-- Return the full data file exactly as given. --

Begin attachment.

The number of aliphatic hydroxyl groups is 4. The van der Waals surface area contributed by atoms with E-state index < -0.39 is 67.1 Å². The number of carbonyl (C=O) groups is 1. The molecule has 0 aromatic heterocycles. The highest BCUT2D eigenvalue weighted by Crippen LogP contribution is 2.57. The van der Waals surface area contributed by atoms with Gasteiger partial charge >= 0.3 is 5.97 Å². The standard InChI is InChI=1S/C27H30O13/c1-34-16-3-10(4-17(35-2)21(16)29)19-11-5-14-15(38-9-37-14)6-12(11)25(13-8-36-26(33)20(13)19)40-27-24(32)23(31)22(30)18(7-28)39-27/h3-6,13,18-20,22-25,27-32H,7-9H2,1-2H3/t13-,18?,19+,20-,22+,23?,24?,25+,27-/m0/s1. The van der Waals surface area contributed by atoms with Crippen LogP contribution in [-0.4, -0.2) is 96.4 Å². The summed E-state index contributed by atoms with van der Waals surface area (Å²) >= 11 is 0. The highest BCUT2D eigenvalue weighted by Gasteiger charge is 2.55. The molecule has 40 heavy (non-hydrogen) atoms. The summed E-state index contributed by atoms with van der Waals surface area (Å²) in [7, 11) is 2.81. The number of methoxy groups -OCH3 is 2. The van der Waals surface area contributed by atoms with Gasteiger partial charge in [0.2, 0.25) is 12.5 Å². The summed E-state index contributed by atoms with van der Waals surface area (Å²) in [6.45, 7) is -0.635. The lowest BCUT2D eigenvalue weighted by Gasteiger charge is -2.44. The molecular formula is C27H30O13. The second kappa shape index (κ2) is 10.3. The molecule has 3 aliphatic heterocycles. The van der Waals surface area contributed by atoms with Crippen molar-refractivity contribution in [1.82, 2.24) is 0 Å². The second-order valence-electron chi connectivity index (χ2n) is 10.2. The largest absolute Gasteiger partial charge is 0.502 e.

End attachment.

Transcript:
The number of aliphatic hydroxyl groups is 4. The van der Waals surface area contributed by atoms with E-state index < -0.39 is 67.1 Å². The number of carbonyl (C=O) groups is 1. The molecule has 0 aromatic heterocycles. The highest BCUT2D eigenvalue weighted by Crippen LogP contribution is 2.57. The van der Waals surface area contributed by atoms with Gasteiger partial charge >= 0.3 is 5.97 Å². The standard InChI is InChI=1S/C27H30O13/c1-34-16-3-10(4-17(35-2)21(16)29)19-11-5-14-15(38-9-37-14)6-12(11)25(13-8-36-26(33)20(13)19)40-27-24(32)23(31)22(30)18(7-28)39-27/h3-6,13,18-20,22-25,27-32H,7-9H2,1-2H3/t13-,18?,19+,20-,22+,23?,24?,25+,27-/m0/s1. The van der Waals surface area contributed by atoms with Crippen LogP contribution in [-0.4, -0.2) is 96.4 Å². The summed E-state index contributed by atoms with van der Waals surface area (Å²) >= 11 is 0. The highest BCUT2D eigenvalue weighted by Gasteiger charge is 2.55. The molecule has 40 heavy (non-hydrogen) atoms. The summed E-state index contributed by atoms with van der Waals surface area (Å²) in [7, 11) is 2.81. The number of methoxy groups -OCH3 is 2. The van der Waals surface area contributed by atoms with Gasteiger partial charge in [0.2, 0.25) is 12.5 Å². The summed E-state index contributed by atoms with van der Waals surface area (Å²) in [6.45, 7) is -0.635. The lowest BCUT2D eigenvalue weighted by Gasteiger charge is -2.44. The molecular formula is C27H30O13. The second kappa shape index (κ2) is 10.3. The molecule has 3 aliphatic heterocycles. The van der Waals surface area contributed by atoms with Crippen molar-refractivity contribution in [1.82, 2.24) is 0 Å². The second-order valence-electron chi connectivity index (χ2n) is 10.2. The largest absolute Gasteiger partial charge is 0.502 e.